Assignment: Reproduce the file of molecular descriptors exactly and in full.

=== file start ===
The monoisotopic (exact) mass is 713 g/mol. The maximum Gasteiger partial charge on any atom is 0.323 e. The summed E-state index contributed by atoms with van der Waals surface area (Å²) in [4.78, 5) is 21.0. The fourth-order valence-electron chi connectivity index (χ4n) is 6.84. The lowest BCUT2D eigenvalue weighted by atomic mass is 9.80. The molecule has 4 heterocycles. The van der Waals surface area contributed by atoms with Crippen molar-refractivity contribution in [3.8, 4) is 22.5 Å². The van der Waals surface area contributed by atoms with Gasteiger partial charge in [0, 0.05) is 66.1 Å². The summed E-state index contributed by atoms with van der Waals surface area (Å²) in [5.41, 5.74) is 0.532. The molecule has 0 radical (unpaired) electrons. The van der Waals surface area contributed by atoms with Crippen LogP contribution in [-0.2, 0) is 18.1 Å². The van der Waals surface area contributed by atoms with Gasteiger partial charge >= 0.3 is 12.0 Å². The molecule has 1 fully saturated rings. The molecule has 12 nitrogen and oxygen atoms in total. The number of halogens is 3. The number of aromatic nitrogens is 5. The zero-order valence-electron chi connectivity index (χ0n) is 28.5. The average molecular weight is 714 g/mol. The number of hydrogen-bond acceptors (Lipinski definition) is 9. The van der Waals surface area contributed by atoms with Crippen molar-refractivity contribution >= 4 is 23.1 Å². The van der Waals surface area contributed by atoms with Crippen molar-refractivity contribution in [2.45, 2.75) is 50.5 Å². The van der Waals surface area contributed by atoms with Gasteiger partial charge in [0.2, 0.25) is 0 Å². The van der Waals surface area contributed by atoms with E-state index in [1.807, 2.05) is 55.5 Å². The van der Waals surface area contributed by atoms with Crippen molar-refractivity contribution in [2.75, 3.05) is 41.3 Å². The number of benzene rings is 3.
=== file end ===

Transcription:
The monoisotopic (exact) mass is 713 g/mol. The maximum Gasteiger partial charge on any atom is 0.323 e. The summed E-state index contributed by atoms with van der Waals surface area (Å²) in [4.78, 5) is 21.0. The fourth-order valence-electron chi connectivity index (χ4n) is 6.84. The lowest BCUT2D eigenvalue weighted by atomic mass is 9.80. The molecule has 4 heterocycles. The van der Waals surface area contributed by atoms with Crippen molar-refractivity contribution in [3.8, 4) is 22.5 Å². The van der Waals surface area contributed by atoms with Gasteiger partial charge in [0, 0.05) is 66.1 Å². The summed E-state index contributed by atoms with van der Waals surface area (Å²) in [5.41, 5.74) is 0.532. The molecule has 0 radical (unpaired) electrons. The van der Waals surface area contributed by atoms with Crippen LogP contribution in [-0.2, 0) is 18.1 Å². The van der Waals surface area contributed by atoms with Gasteiger partial charge >= 0.3 is 12.0 Å². The molecule has 1 fully saturated rings. The molecule has 12 nitrogen and oxygen atoms in total. The number of halogens is 3. The number of aromatic nitrogens is 5. The zero-order valence-electron chi connectivity index (χ0n) is 28.5. The average molecular weight is 714 g/mol. The number of hydrogen-bond acceptors (Lipinski definition) is 9. The van der Waals surface area contributed by atoms with Crippen molar-refractivity contribution >= 4 is 23.1 Å². The van der Waals surface area contributed by atoms with Crippen molar-refractivity contribution in [2.45, 2.75) is 50.5 Å². The van der Waals surface area contributed by atoms with Gasteiger partial charge in [0.2, 0.25) is 0 Å². The van der Waals surface area contributed by atoms with E-state index in [1.807, 2.05) is 55.5 Å². The van der Waals surface area contributed by atoms with Crippen molar-refractivity contribution in [2.75, 3.05) is 41.3 Å². The number of benzene rings is 3.